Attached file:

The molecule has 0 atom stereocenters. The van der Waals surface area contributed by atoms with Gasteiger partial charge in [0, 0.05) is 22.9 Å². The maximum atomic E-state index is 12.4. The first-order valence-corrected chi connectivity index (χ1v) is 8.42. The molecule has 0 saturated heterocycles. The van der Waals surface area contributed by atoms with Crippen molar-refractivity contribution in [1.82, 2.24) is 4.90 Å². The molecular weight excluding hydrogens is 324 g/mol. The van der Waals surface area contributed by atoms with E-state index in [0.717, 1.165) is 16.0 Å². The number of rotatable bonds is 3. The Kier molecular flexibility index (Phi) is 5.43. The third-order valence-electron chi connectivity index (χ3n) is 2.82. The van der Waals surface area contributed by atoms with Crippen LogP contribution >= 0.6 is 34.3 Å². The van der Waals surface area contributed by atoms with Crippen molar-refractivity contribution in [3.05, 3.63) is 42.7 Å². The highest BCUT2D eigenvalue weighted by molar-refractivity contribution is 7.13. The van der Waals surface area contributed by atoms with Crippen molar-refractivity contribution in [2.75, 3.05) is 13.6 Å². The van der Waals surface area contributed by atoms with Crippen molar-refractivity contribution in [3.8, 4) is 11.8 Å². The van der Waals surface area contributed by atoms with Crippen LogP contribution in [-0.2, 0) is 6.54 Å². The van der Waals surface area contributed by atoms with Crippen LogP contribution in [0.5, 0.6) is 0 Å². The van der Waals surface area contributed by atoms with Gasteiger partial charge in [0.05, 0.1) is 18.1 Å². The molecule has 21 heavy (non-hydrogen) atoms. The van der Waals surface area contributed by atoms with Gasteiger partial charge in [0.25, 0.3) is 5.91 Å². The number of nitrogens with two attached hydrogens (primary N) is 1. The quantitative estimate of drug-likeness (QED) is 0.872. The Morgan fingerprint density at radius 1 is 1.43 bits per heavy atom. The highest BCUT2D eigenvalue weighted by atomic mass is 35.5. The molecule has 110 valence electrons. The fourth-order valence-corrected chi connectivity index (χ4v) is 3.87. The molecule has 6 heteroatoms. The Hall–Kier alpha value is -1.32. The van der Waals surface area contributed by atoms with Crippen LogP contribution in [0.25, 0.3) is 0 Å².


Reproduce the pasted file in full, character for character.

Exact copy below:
The molecule has 0 atom stereocenters. The van der Waals surface area contributed by atoms with Gasteiger partial charge in [0, 0.05) is 22.9 Å². The maximum atomic E-state index is 12.4. The first-order valence-corrected chi connectivity index (χ1v) is 8.42. The molecule has 0 saturated heterocycles. The van der Waals surface area contributed by atoms with Crippen molar-refractivity contribution in [1.82, 2.24) is 4.90 Å². The molecular weight excluding hydrogens is 324 g/mol. The van der Waals surface area contributed by atoms with E-state index in [0.717, 1.165) is 16.0 Å². The number of rotatable bonds is 3. The Kier molecular flexibility index (Phi) is 5.43. The third-order valence-electron chi connectivity index (χ3n) is 2.82. The van der Waals surface area contributed by atoms with Crippen LogP contribution >= 0.6 is 34.3 Å². The van der Waals surface area contributed by atoms with Crippen molar-refractivity contribution in [3.05, 3.63) is 42.7 Å². The highest BCUT2D eigenvalue weighted by molar-refractivity contribution is 7.13. The van der Waals surface area contributed by atoms with Crippen molar-refractivity contribution in [2.75, 3.05) is 13.6 Å². The van der Waals surface area contributed by atoms with Crippen molar-refractivity contribution in [3.8, 4) is 11.8 Å². The van der Waals surface area contributed by atoms with Crippen LogP contribution in [-0.2, 0) is 6.54 Å². The van der Waals surface area contributed by atoms with Crippen LogP contribution in [0.5, 0.6) is 0 Å². The van der Waals surface area contributed by atoms with Gasteiger partial charge in [0.05, 0.1) is 18.1 Å². The molecule has 21 heavy (non-hydrogen) atoms. The van der Waals surface area contributed by atoms with Gasteiger partial charge in [0.25, 0.3) is 5.91 Å². The number of nitrogens with two attached hydrogens (primary N) is 1. The quantitative estimate of drug-likeness (QED) is 0.872. The Morgan fingerprint density at radius 1 is 1.43 bits per heavy atom. The highest BCUT2D eigenvalue weighted by atomic mass is 35.5. The molecule has 110 valence electrons. The fourth-order valence-corrected chi connectivity index (χ4v) is 3.87. The molecule has 6 heteroatoms. The Hall–Kier alpha value is -1.32. The van der Waals surface area contributed by atoms with Crippen LogP contribution in [0.25, 0.3) is 0 Å².